Trump-Nixon con­nec­tion

Past, fu­ture pres­i­dents struck up cor­re­spon­dence in 1980s

Santa Fe New Mexican - - FRONT PAGE - By Nancy Benac

They were two men in Man­hat­tan who craved the same thing: val­i­da­tion. One was a brash, young real es­tate de­vel­oper look­ing to put his stamp on New York, the other a dis­graced el­der states­man bent on re­pair­ing his rep­u­ta­tion.

That’s how a 30-some­thing Don­ald Trump and a 70-ish Richard Nixon struck up a decade­long, ful­some cor­re­spon­dence in the 1980s that me­an­dered from foot­ball and real es­tate to Viet­nam and me­dia strat­egy.

The let­ters be­tween once and fu­ture pres­i­dents, re­vealed for the first time in an ex­hibit that opens Thurs­day at the Richard Nixon Pres­i­den­tial Li­brary & Mu­seum, show the two men en­gaged in some­thing of an ex­er­cise in mu­tual af­fir­ma­tion. The mu­seum shared the let­ters with the As­so­ci­ated Press ahead of the ex­hibit’s open­ing.

“I think that you are one of this coun­try’s great men, and it was an honor to spend an evening with you,” Trump writes to Nixon in June 1982, less than eight years af­ter Nixon re­signed the pres­i­dency dur­ing the Water­gate scan­dal. The two had been spot­ted to­gether at the “21” night­club and Trump was writ­ing Nixon to thank him for for­ward­ing a photo. The next fall, it is Nixon chim­ing in.

“Let me be so pre­sump­tu­ous as to of­fer a lit­tle free ad­vice (which is worth, in­ci­den­tally, ex­actly what it costs!)” Nixon writes to Trump. Nixon, who played foot­ball in col­lege and never lost his love for the game, then un­spools de­tailed thoughts on how Trump should han­dle the New Jersey Gen­er­als foot­ball team that he had re­cently pur­chased and would fold by 1986. (Nixon in­cluded plenty of shoutouts for the un­der­ap­pre­ci­ated line­men, his old po­si­tion.)

Trump, for his part, is un­abashed about one of his aims for the re­la­tion­ship: “One of my great am­bi­tions is to have the Nixons as res­i­dents in Trump Tower,” he writes that Oc­to­ber.

But af­ter the Nixons toured Trump’s flag­ship de­vel­op­ment on Fifth Av­enue, the ex-pres­i­dent wrote that his wife “was im­pressed as I was but feels at this time she should not un­der­take the or­deal of a move.” She had suf­fered a mild stroke that Au­gust.

So it went, the patter of “Dear Don­ald” and “Dear Mr. Pres­i­dent.”

Trump, putting his usual self-con­grat­u­la­tory stamp on the ex­changes, said shortly af­ter the 2016 elec­tion that he didn’t know Nixon “but he would write me let­ters. It was very in­ter­est­ing. He al­ways wanted me to run for of­fice.”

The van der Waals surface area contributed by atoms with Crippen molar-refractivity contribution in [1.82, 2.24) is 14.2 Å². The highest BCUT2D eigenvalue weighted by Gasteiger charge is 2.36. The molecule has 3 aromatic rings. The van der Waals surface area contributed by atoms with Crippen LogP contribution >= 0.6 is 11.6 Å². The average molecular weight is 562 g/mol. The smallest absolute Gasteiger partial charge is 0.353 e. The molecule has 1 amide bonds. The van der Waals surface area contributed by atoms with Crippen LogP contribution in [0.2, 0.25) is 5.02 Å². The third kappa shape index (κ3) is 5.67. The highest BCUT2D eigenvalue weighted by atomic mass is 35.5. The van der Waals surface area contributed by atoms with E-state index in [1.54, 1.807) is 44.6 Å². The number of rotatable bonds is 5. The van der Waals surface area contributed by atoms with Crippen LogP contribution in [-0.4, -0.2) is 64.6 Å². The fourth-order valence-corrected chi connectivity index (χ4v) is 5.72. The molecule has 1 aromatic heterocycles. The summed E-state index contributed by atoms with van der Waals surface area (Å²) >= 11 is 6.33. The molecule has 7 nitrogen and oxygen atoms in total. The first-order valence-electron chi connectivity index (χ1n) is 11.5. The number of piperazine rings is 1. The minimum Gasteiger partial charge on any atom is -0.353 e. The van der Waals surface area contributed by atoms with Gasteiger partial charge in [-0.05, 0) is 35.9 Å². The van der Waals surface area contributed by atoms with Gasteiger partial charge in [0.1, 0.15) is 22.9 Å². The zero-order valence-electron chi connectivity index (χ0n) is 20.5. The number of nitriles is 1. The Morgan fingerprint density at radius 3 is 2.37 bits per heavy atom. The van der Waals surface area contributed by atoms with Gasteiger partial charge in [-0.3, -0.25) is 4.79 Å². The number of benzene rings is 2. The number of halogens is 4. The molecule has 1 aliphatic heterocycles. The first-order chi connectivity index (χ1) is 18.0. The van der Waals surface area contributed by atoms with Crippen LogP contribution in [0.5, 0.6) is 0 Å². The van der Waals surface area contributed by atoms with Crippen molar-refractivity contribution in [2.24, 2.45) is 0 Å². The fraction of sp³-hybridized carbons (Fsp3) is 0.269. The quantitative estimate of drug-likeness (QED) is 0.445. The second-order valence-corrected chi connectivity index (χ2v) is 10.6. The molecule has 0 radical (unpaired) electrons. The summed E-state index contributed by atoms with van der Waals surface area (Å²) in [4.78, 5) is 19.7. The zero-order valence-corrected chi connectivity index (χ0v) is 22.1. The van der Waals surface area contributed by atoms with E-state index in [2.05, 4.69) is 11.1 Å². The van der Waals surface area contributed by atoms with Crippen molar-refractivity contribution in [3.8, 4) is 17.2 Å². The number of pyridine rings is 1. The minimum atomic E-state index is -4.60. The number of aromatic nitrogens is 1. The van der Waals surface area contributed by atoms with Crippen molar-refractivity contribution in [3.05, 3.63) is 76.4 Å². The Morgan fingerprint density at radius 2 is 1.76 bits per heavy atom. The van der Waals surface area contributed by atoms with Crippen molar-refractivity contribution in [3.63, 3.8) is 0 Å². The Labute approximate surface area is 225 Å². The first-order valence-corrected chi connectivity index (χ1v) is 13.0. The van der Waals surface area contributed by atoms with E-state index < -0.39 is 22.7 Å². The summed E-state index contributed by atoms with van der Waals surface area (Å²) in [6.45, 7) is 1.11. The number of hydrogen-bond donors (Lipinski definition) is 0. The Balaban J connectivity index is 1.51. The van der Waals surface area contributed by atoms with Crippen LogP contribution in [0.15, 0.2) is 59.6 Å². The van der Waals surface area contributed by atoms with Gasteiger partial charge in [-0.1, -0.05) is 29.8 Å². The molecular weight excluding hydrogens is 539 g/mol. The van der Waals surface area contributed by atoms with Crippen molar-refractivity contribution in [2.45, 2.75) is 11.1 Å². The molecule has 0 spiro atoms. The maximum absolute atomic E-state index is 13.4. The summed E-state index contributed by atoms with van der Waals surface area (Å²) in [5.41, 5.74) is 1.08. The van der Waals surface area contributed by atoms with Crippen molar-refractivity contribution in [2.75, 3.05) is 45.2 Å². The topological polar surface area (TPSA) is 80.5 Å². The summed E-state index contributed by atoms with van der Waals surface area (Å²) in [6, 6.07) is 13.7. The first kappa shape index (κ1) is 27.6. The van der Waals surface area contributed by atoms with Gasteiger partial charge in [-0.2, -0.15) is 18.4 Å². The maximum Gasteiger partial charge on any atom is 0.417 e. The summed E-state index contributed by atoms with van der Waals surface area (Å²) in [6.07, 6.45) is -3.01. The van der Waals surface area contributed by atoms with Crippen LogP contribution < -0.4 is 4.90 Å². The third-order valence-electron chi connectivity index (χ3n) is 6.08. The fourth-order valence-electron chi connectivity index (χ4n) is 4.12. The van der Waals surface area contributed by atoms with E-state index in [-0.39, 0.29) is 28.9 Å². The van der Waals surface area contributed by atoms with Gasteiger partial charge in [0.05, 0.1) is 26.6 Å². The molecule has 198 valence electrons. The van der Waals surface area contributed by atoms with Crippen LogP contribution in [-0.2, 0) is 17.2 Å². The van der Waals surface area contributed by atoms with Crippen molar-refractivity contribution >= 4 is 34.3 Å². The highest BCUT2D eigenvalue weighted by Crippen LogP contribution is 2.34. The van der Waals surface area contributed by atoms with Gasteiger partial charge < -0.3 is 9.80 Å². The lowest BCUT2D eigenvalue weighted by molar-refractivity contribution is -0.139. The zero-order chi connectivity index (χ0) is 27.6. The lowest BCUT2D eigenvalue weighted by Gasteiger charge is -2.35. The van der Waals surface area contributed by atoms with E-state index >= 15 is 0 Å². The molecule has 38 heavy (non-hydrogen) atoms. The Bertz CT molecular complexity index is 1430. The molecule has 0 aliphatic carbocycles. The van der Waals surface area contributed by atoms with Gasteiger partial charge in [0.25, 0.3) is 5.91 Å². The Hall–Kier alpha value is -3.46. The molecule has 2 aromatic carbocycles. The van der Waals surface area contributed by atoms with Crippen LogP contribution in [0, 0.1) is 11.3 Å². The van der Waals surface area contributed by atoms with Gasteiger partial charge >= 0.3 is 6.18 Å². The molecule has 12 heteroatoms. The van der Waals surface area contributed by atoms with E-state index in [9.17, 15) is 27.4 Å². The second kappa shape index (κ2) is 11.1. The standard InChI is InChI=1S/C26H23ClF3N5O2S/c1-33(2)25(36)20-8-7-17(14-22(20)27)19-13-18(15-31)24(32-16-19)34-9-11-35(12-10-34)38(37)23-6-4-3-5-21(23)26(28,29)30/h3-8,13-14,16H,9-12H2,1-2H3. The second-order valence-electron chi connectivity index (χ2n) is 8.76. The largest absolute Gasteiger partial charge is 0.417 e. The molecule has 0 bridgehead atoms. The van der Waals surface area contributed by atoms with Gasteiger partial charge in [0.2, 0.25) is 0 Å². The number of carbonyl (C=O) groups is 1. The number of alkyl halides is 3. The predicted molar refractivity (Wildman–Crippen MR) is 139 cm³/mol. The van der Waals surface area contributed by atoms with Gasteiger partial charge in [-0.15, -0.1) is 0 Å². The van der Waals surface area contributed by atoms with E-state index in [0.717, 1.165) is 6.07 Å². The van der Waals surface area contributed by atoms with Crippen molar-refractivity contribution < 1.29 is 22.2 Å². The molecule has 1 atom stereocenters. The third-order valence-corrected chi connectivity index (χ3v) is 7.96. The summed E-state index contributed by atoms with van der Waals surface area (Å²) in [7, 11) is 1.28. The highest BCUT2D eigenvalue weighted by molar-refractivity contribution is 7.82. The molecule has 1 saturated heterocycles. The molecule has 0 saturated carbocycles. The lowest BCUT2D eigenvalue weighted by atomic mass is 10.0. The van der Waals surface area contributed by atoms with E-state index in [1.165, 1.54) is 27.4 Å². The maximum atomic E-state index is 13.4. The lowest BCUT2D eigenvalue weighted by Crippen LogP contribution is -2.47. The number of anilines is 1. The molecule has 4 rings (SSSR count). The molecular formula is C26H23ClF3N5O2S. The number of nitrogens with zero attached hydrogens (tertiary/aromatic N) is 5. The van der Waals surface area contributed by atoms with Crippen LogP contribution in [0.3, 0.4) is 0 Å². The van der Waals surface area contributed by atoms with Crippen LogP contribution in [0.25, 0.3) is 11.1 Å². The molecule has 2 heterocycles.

What mo­ti­vated the cor­re­spon­dence be­tween a young man seek­ing a bright fu­ture and an ex-pres­i­dent with a dark past? Nixon ex­pert Luke Nichter, a pro­fes­sor at Texas A&M-Cen­tral Texas, says the two men “saw some­thing sim­i­lar in each other — that tough­ness, that guts, even be­ing beaten up and com­ing back.” At Trump’s age, says Nichter: “I can’t imag­ine try­ing to be­friend an ex-pres­i­dent . ... Some­how, I think they both pulled it off and I think they both served a need for each other.”

Their let­ters didn’t have far to travel as they criss­crossed Man­hat­tan: Trump wrote from his of­fice in Trump Tower; Nixon from his at Fed­eral Plaza, about four miles away.

The two men bonded over themes that res­onate to­day: a shared dis­trust of the me­dia, a de­sire to max­i­mize TV rat­ings, the idea of us­ing peo­ple as “props,” and more.

Writ­ing about the Gen­er­als’ broad­cast po­ten­tial, Nixon tells Trump, “The peo­ple in the stands, apart from what they pay for their tick­ets, are in­dis­pens­able props for the tele­vi­sion broad­cast which in the fu­ture is where the real money lies.”

It was a pow­er­ful les­son from a past pres­i­dent for a fu­ture one who would shame­lessly in­flate his rep­u­ta­tion as a mogul over 14 sea­sons on The Ap­pren­tice and later turn his pres­i­dency into its own re­al­ity show.

The two men com­mis­er­ated over their shared mis­trust of the press. In 1990, Nixon reached out to Trump when the de­vel­oper’s busi­ness deals were tank­ing and he couldn’t pay his bills, writ­ing: “Dear Don­ald — I know noth­ing about the in­tri­ca­cies of your busi­ness en­ter­prises but the mas­sive me­dia at­tack on you puts me in your cor­ner!”

Trump, even now, is never one to let a griev­ance against the press go un­aired, his strained re­la­tions with the me­dia un­sur­passed by Nixon or other pres­i­dents. What­ever bound the two men as friends, their let­ters serve as a sort of ink-blot test for read­ers.

John Dean, well versed in Nixon’s per­son­al­ity af­ter serv­ing as his White House coun­sel dur­ing the Water­gate years, sees his old boss and Trump pick­ing up “the waves of each other’s per­son­al­i­ties” in their let­ters.

“These are two au­thor­i­tar­ian per­son­al­i­ties who would have a nat­u­ral affin­ity for each other,” said Dean, who helped ex­pose the Water­gate scan­dal and is a harsh critic of Trump.

Repub­li­can Newt Gin­grich, fa­mil­iar with both men, says Trump may have learned a bit of for­eign pol­icy from lis­ten­ing to Nixon, but he sus­pects the young de­vel­oper also just liked the idea of know­ing a his­toric fig­ure.

RICHARD NIXON PRES­I­DEN­TIAL LI­BRARY & MU­SEUM

Busi­ness­man Don­ald Trump, left, shakes hands with for­mer Pres­i­dent Richard Nixon on March 11, 1989, at a trib­ute gala to Nel­lie Con­nally, a for­mer first lady of Texas, in Hous­ton. The let­ters be­tween Trump and Nixon are on dis­play at the Richard Nixon Pres­i­den­tial Li­brary & Mu­seum.

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